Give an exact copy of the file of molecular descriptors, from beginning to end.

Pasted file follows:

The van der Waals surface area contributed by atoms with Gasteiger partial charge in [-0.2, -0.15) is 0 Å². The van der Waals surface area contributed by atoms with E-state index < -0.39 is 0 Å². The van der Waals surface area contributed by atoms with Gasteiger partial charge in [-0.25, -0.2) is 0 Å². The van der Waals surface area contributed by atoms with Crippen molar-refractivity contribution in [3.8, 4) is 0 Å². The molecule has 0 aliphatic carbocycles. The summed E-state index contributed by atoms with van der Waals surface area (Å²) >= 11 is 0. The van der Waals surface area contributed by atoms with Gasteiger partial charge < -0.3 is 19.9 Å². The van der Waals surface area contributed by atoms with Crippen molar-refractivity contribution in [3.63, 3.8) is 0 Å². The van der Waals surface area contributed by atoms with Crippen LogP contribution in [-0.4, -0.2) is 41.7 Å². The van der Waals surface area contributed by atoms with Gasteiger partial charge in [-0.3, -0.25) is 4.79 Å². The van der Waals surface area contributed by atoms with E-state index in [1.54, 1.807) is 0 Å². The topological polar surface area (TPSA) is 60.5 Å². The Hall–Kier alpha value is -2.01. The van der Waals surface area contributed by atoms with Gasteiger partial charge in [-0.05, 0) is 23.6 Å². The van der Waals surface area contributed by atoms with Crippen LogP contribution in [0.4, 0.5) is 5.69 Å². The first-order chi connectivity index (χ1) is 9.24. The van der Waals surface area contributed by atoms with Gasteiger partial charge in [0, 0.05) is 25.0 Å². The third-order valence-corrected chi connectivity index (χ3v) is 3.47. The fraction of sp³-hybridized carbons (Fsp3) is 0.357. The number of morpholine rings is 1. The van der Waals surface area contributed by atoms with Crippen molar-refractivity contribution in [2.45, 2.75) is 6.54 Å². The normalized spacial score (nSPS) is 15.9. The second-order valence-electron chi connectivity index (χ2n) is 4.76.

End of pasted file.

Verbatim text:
The van der Waals surface area contributed by atoms with Gasteiger partial charge in [-0.2, -0.15) is 0 Å². The van der Waals surface area contributed by atoms with E-state index < -0.39 is 0 Å². The van der Waals surface area contributed by atoms with Gasteiger partial charge in [-0.25, -0.2) is 0 Å². The van der Waals surface area contributed by atoms with Crippen molar-refractivity contribution in [3.8, 4) is 0 Å². The molecule has 0 aliphatic carbocycles. The summed E-state index contributed by atoms with van der Waals surface area (Å²) >= 11 is 0. The van der Waals surface area contributed by atoms with Gasteiger partial charge < -0.3 is 19.9 Å². The van der Waals surface area contributed by atoms with Crippen molar-refractivity contribution in [3.63, 3.8) is 0 Å². The van der Waals surface area contributed by atoms with Crippen LogP contribution in [-0.4, -0.2) is 41.7 Å². The van der Waals surface area contributed by atoms with Gasteiger partial charge in [-0.3, -0.25) is 4.79 Å². The van der Waals surface area contributed by atoms with E-state index in [1.54, 1.807) is 0 Å². The topological polar surface area (TPSA) is 60.5 Å². The Hall–Kier alpha value is -2.01. The van der Waals surface area contributed by atoms with Gasteiger partial charge in [-0.05, 0) is 23.6 Å². The van der Waals surface area contributed by atoms with Crippen LogP contribution in [0.4, 0.5) is 5.69 Å². The first-order chi connectivity index (χ1) is 9.24. The van der Waals surface area contributed by atoms with Gasteiger partial charge in [0, 0.05) is 25.0 Å². The third-order valence-corrected chi connectivity index (χ3v) is 3.47. The fraction of sp³-hybridized carbons (Fsp3) is 0.357. The number of morpholine rings is 1. The van der Waals surface area contributed by atoms with Crippen molar-refractivity contribution in [2.45, 2.75) is 6.54 Å². The normalized spacial score (nSPS) is 15.9. The second-order valence-electron chi connectivity index (χ2n) is 4.76.